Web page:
Queer Eye | Issue 26
Now I don’t want to focus on what might be wrong with this this speech but rather focus on what was right. In my humble cisgender male perspective, it is important to continue extending an invitation to men to take an active role in movements that promote gender equality and to do so in a non-threatening way. Many men want to be better and to do better but have no idea where to begin. I specifically believe it is the role of men who have already begun a feminist journey to be evangelists for other men to join in.
One person who helped me on my feminist journey was a blogger called Michael Urbina who penned an article called “101 Everyday Ways for Men to Be Allies to Women.” Reading this I rejoiced (in quiet smugness) at how many of his suggestions I was either consciously or subconsciously already doing. I also enjoyed fun tips, like: “Turn magazines that promote sexism and unhealthy body image backwards at your local supermarkets and newsstands.” This whole feminism thing sounded fun, achievable and a way in which I could be a great ally for women!
There were a couple of tips, though, which I thought were a bit silly and over the top. One said, “Walk on the other side of the street when a woman is walking towards you at night.” I thought this was a little ridiculous especially in the well-lit and safe streets of Dunedin. Of course this was my male privilege at work as I was to find out just a couple of weeks later.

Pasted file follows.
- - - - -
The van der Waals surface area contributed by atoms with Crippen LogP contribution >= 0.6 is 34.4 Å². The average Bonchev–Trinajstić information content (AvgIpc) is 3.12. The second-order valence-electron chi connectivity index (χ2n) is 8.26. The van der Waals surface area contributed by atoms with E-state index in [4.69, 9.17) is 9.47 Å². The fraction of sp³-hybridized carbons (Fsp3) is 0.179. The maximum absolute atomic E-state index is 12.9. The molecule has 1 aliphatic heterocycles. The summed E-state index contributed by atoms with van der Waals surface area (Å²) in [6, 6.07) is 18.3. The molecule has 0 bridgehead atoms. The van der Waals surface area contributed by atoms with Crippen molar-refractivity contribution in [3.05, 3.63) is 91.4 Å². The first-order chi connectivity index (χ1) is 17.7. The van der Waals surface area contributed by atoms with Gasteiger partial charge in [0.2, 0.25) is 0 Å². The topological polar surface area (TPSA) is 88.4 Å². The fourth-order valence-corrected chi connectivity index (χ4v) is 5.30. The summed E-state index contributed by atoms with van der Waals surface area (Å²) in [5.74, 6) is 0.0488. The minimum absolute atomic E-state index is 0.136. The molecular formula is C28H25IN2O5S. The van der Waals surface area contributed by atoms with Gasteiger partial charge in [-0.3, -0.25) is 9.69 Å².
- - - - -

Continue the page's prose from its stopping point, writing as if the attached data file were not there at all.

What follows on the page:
It happened to be evening and I was walking home from the Octagon when I turned a corner and ended up on an empty street following a lone women. By the looks of her mat and clothes she had just left a yoga class. It was autumn so I was in my usual black jacket and I should mention that I have a fairly tall and broad build. I was following her at what I thought was a safe distance of about 50 metres but she heard my steps and glanced behind her. My silhouette was clearly disturbing to her as she kept glancing back as she picked up her pace. Her glances became more and more anxious as she upped her pace into a sprint. I stopped, stunned as I realised that she was terrified about being along on an empty street with me just because of my size and gender.
So, men: I join with Emma Watson to call on you to become a part of the movement for gender equality. To do this you must first educate yourself. Read some articles, read some blogs and, most importantly, read books written by Bell Hooks, Betty Friedan, Virginia Woolf, Judith Butler and Margaret Atwood. Then take your learning and apply it in your everyday life by understanding your privileges and taking concrete steps to challenge them.